Quantcast
What To Do If You're Considering A New Career | Fairygodboss
default img
Mystery Woman
Tell us more for better jobs, advice
and connections
YOUR TOPICS
Your feed isn’t personalized yet. Follow topics like career advice, lifestyle or health.
YOUR GROUPS
Discover and join groups with like-minded women who share your interests, profession, and lifestyle.
COMPANIES YOU FOLLOW
Get alerted when there are new employee reviews.
YOUR JOB ALERTS
Get notified when new jobs are posted.
Career Change
4 Things You Must Do If You're Considering a New Career
SkyLine/Adobestock
Alyson Garrido, Career Coach image
Alyson Garrido, Career Coach,
star-svg
316
Job Search and Career Advancement
Comment

It’s time! You’re going to make a career change. You know the job you want. Now what? There are many paths to finding the right job, and these four actions will help ensure you position yourself to get noticed in your new industry:

1. Get to know your strengths.

Knowing what you are good at is so important in your job search and beyond. Those who understand their strengths can more easily identify opportunities that play to those strengths and talk about themselves confidently in interviews. As resources to help you identify your strengths, I recommend taking a look at the articles I have written on tools and questions to identify your strengths as well as the book StrengthsFinder 2.0.

2. Practice developing new skills.

When reading job descriptions for your perfect role, do you see skills you don’t have or programs you don’t know? It’s time to start to fill in those gaps. Of course you can’t become an expert in a few weeks, but you can certainly familiarize yourself and make progress. There are endless tutorials on YouTube or other online platforms. Did you know that Lynda.com is free for many Public Library cardholders? See if your local library can provide access to Lynda’s wide range of courses and sharpen your skills for your new career.

3. Mirror the job description language in your application.

Tune in to industry jargon. Are there terms you see over and over when reading job descriptions or industry publications? Make sure you use those terms in your cover letter and resume. Did you know that Hulu calls their employees hooligans? I recently spoke with Lauren McGoodwin, founder of Career Contessa and former recruiter at Hulu. She shared that when people used that term in interviews, she knew they’d done their homework and researched the company. Find the phrases that will make the difference for you.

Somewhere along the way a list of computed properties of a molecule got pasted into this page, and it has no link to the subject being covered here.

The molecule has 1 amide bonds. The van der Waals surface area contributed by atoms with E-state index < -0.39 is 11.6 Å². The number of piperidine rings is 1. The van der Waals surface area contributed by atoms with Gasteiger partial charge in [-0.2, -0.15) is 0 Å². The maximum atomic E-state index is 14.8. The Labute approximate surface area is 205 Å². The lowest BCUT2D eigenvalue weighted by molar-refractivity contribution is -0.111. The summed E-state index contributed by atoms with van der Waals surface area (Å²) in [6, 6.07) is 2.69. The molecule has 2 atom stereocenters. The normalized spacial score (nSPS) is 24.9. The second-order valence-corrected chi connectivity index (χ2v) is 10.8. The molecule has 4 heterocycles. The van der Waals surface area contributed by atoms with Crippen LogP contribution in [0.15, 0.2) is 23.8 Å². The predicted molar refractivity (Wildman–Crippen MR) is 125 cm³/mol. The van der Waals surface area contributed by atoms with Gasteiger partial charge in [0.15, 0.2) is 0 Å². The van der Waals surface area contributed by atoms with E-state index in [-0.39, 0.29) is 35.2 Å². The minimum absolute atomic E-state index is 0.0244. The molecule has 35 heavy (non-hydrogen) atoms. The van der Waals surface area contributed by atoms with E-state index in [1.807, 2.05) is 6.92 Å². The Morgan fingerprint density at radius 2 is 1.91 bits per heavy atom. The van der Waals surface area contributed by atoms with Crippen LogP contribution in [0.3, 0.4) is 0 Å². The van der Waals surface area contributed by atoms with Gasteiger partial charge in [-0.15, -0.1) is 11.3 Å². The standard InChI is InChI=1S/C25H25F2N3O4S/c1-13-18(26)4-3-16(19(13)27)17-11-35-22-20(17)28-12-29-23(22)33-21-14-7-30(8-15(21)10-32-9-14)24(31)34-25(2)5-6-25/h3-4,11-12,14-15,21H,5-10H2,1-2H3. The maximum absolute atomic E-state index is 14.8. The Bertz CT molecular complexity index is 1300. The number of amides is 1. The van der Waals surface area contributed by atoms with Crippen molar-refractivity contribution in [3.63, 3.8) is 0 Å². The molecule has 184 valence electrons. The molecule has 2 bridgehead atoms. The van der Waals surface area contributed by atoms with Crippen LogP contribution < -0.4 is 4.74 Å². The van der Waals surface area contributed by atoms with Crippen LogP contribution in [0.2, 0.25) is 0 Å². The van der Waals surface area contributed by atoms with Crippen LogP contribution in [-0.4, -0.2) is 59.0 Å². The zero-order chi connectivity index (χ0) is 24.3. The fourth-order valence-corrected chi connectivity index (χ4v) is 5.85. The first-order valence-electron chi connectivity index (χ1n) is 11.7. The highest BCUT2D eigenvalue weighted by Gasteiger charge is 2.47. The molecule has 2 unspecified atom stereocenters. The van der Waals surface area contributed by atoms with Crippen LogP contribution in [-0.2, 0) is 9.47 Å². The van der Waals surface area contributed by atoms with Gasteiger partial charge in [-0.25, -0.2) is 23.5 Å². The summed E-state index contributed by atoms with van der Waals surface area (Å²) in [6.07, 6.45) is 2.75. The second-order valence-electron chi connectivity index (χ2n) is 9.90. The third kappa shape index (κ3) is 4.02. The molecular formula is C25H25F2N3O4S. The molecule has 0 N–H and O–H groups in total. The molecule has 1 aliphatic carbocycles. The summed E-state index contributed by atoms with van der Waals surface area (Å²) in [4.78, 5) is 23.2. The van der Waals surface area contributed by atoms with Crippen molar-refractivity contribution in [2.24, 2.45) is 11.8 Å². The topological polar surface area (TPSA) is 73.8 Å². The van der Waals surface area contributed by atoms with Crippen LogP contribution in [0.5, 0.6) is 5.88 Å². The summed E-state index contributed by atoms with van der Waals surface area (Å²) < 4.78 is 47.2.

4. Take informational interviews.

An informational interview is when you seek out a potential colleague or hiring manager in your new industry to learn more about their roles, companies or the industry in general. These interviews are so important because you’ll learn from someone who is experienced in your new field. Oftentimes career changers are leaving a bad situation, so to them, any other job looks wonderful. Informational interviews allow you to fully understand the ins and outs of your new path and determine if it truly is right for you. These meetings are also an opportunity for you to shine in front of a potential employer without the pressure of a formal interview. You’ll expand your reach in a way that you can’t do with simply a resume and cover letter and stay top of mind when opportunities arise.

Changing careers can feel daunting. Taking these four actions will ensure that you are setting yourself up for success in your new industry.

Don’t miss out on articles like these. Sign up!

--

Alyson Garrido is passionate about helping people advance their careers and find jobs they will enjoy. As a career coach, she partners with her clients to identify their strengths and create a path toward a more fulfilling career. Learn more at www.alysongarrido.com.

Comment
No Comments Yet
girl-one-image
The Fairygodboss Feed
We're a community of women sharing advice and asking questions
background-svggirl-two-image
Start a Post
Share your thoughts (even anonymously)...